Using a digital camera in manual mode requires a zen mentality

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Taking pictures is not something that typically makes my head spin. I have taken plenty of pictures with a manual film camera. It was a while ago, but I figured shooting photos was just like riding a bike: do it once and you never forget how.

For this Teaching Multimedia exercise then, shooting 10 different photos with 10 different types of exposures from shallow to wide depth, to panning, to exercising rule of thirds, I figured I had it made. Using a digital camera had to make that job easier, even if I was using one to shoot in manual mode, especially since, I would not have to worry about wasting film. Photography had been an expensive prospect back then.

Well, what I learned from this assignment, then, was that taking pictures, while it concerns the same concepts, is a much different operation on a digital camera because the equipment has so many options. With all that power in the camera, even shooting in manual mode requires a zen mentality, one that keeps circling back to single idea: keep it simple.

For my first shoot, that is the last thing I did. (I went on four shoots for the assignment.) For my subject that first time around, I chose an abandoned school on a well-traveled boulevard. I circled the school, changing settings indiscriminately, toying with the ISO, shutter speeds and f-stops. I figured I would upload the pictures to the computer when I got home and figure out how exposure worked at each settings. Genius, if I do say so myself.

But about half way through the shoot, I decided to check the LCD. No, genius here. I got what I deserved: a bunch of overexposed and underexposed images. That sent me back home to review the assigned videos and readings, and then our weekly online chat for more answers.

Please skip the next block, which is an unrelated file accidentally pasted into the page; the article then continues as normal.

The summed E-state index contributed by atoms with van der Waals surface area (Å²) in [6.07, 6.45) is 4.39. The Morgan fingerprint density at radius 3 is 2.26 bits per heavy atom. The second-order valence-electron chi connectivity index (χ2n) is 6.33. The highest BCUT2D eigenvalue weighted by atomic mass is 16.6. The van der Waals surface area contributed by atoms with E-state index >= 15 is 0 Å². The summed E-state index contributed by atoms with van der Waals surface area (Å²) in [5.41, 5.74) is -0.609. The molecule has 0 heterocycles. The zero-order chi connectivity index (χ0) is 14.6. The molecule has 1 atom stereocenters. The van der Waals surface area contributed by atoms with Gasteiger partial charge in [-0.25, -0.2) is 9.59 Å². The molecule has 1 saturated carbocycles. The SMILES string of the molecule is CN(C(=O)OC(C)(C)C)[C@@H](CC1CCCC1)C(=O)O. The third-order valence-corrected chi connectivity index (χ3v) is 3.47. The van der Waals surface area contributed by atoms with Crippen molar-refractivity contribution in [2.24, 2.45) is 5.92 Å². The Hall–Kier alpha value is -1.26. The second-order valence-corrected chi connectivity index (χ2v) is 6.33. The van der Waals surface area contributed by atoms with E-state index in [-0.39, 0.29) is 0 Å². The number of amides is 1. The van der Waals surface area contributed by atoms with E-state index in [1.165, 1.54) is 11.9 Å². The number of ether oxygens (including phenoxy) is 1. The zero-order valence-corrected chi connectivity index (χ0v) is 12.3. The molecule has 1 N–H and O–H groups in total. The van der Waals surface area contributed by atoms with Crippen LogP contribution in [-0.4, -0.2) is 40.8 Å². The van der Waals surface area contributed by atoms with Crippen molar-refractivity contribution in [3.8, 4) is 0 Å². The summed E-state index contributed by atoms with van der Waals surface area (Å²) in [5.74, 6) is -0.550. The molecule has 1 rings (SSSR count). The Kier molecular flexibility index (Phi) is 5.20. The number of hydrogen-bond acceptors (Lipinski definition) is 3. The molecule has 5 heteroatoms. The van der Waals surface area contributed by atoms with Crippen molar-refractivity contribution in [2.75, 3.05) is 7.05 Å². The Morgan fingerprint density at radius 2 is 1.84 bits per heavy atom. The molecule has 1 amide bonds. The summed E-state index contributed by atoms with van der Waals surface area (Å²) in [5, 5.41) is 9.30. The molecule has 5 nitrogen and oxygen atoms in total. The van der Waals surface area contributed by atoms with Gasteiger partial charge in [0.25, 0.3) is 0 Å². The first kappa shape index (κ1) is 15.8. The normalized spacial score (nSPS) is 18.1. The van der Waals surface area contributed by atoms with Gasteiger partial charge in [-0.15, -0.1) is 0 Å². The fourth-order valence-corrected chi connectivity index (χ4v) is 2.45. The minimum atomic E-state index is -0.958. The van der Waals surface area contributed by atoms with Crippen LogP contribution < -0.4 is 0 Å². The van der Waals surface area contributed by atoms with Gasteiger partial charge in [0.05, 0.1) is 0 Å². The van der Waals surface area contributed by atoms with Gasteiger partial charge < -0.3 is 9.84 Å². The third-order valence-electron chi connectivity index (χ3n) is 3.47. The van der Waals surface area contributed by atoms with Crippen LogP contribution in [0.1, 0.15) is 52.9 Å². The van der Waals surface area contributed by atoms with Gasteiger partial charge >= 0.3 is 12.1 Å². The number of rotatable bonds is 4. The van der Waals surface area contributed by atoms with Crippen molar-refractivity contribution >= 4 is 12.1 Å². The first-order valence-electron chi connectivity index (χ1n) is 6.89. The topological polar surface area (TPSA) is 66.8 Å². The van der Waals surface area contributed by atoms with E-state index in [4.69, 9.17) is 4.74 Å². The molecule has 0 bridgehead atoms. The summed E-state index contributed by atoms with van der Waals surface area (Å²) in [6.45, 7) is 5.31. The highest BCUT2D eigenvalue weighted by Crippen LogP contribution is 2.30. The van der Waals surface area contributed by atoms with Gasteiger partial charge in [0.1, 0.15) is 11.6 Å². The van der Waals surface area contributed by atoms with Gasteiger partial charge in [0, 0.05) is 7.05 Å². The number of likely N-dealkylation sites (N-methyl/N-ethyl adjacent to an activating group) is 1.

What I learned from the experience was to employ that zen mindset by slowing down, sticking to a single ISO (400), setting the f-stop intentionally, metering each picture intentionally (this poses problems of its own, since it is easy to override the settings I was aiming for with a twist of a dial), adjusting intentionally, shooting intentionally and reviewing each picture on the LCD screen before moving on.

Of course, I learned that I really did not have a good idea of exposure. Clarity came only after I sought out the photography teacher at my school and explained what I was doing to get to snap a silhouette. He stopped me and shifted into teaching mode. He told me to stand where I was–inside the room–while he stepped into the hallway. As he stepped into the hallway, he turned off the light in the room. He explained to me that I was shooting light. He pointed to his chest and told me, no light here. He pointed behind him. There’s your light source. Voila, he explained and showed me “silhouette.”

That is when I realized that a “the picture” is not what I see but “a picture” is a record, an exposure, of the light–or the lack of light. It took me a few more shoots to connect my understanding of f-stop and aperture to this concept of exposure. I must have understood this at one point in the past because I took some pretty nice photos in unusual lighting with a manual camera. Having fallen out of practice erased my understanding. Granted, that said I need a lot more practice. (And, yes, I know I can shoot in auto mode, but I like having more control over the material. Besides it is more fun, but only after practice makes these steps permanent.)

Apart from the exposure hurdle, I remembered how much I love looking at the world through a viewfinder. I don’t know if it is because the view manifests the order that is there or imposes it on the world. It really does not matter. For instance, the rule of thirds always provides a new way of seeing, offering an angle that highlights a component of a photo in a way that lets it speak for itself.

Then, there is editing a photo, such as the one of my grandnephew running through the yard. Editing can be just as exciting as taking a photo, as a minor tweak brings the image more alive. (Yes, even though in shooting it, I broke a cardinal rule, cutting off part of his image. How great is the expression on his face!)

The point here for a teacher, at least from my perspective, is to remember to have each student slow down, start with a step-by-step procedure, proceeding one step to the next, and then after a picture is snapped, to have the student review it in the LCD display to see if the exposure fulfills what it is the student is aiming for. (Still need some work on panning action.)

When the thinking and muscle memory fuse, then a student will be on her way. Before then, no matter how many instructional videos he watches, nothing is going to hit home. And there are quite a few videos out there to help, from our instructor’s, King’s Klass Blog, to those on (paid site) and YouTube (requires a search).

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